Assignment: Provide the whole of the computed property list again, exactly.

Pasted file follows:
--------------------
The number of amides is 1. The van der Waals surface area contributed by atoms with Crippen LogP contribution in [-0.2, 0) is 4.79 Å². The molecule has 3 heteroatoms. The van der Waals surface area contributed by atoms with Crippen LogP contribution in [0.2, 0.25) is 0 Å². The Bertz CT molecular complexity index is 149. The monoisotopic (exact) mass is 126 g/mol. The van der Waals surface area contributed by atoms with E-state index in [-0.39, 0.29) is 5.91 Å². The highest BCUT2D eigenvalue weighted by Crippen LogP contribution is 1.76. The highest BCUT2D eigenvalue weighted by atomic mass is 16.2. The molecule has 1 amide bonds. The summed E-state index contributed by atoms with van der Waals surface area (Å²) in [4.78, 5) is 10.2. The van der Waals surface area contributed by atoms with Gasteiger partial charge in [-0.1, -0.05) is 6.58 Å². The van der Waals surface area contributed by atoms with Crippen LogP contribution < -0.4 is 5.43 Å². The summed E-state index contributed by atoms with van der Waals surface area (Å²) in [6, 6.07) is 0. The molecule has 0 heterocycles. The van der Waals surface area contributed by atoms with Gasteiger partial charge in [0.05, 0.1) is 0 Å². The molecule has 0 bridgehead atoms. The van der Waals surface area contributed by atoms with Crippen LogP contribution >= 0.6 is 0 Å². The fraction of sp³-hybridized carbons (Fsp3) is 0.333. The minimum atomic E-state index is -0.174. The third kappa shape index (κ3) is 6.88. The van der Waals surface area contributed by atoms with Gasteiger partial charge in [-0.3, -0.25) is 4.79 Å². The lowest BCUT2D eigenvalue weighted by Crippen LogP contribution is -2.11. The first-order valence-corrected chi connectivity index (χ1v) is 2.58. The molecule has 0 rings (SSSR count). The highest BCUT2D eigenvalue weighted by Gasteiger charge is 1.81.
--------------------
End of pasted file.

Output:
The number of amides is 1. The van der Waals surface area contributed by atoms with Crippen LogP contribution in [-0.2, 0) is 4.79 Å². The molecule has 3 heteroatoms. The van der Waals surface area contributed by atoms with Crippen LogP contribution in [0.2, 0.25) is 0 Å². The Bertz CT molecular complexity index is 149. The monoisotopic (exact) mass is 126 g/mol. The van der Waals surface area contributed by atoms with E-state index in [-0.39, 0.29) is 5.91 Å². The highest BCUT2D eigenvalue weighted by Crippen LogP contribution is 1.76. The highest BCUT2D eigenvalue weighted by atomic mass is 16.2. The molecule has 1 amide bonds. The summed E-state index contributed by atoms with van der Waals surface area (Å²) in [4.78, 5) is 10.2. The van der Waals surface area contributed by atoms with Gasteiger partial charge in [-0.1, -0.05) is 6.58 Å². The van der Waals surface area contributed by atoms with Crippen LogP contribution < -0.4 is 5.43 Å². The summed E-state index contributed by atoms with van der Waals surface area (Å²) in [6, 6.07) is 0. The molecule has 0 heterocycles. The van der Waals surface area contributed by atoms with Gasteiger partial charge in [0.05, 0.1) is 0 Å². The molecule has 0 bridgehead atoms. The van der Waals surface area contributed by atoms with Crippen LogP contribution >= 0.6 is 0 Å². The fraction of sp³-hybridized carbons (Fsp3) is 0.333. The minimum atomic E-state index is -0.174. The third kappa shape index (κ3) is 6.88. The van der Waals surface area contributed by atoms with Gasteiger partial charge in [-0.3, -0.25) is 4.79 Å². The lowest BCUT2D eigenvalue weighted by Crippen LogP contribution is -2.11. The first-order valence-corrected chi connectivity index (χ1v) is 2.58. The molecule has 0 rings (SSSR count). The highest BCUT2D eigenvalue weighted by Gasteiger charge is 1.81.